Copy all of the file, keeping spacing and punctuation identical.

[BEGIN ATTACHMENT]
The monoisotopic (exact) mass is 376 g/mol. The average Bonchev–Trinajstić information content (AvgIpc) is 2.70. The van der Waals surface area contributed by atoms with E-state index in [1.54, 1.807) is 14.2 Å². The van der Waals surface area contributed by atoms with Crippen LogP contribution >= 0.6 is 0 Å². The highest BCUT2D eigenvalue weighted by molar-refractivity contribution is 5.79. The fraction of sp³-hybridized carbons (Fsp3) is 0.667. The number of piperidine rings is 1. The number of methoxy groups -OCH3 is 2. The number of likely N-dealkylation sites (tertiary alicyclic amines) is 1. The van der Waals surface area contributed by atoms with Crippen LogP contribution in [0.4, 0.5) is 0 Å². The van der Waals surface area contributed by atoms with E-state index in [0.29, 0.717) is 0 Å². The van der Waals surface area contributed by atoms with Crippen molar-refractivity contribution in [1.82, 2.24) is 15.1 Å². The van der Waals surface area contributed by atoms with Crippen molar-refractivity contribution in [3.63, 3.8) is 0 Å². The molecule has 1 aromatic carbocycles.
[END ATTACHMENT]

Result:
The monoisotopic (exact) mass is 376 g/mol. The average Bonchev–Trinajstić information content (AvgIpc) is 2.70. The van der Waals surface area contributed by atoms with E-state index in [1.54, 1.807) is 14.2 Å². The van der Waals surface area contributed by atoms with Crippen LogP contribution >= 0.6 is 0 Å². The highest BCUT2D eigenvalue weighted by molar-refractivity contribution is 5.79. The fraction of sp³-hybridized carbons (Fsp3) is 0.667. The number of piperidine rings is 1. The number of methoxy groups -OCH3 is 2. The number of likely N-dealkylation sites (tertiary alicyclic amines) is 1. The van der Waals surface area contributed by atoms with Crippen LogP contribution in [0.4, 0.5) is 0 Å². The van der Waals surface area contributed by atoms with E-state index in [0.29, 0.717) is 0 Å². The van der Waals surface area contributed by atoms with Crippen molar-refractivity contribution in [1.82, 2.24) is 15.1 Å². The van der Waals surface area contributed by atoms with Crippen molar-refractivity contribution in [3.63, 3.8) is 0 Å². The molecule has 1 aromatic carbocycles.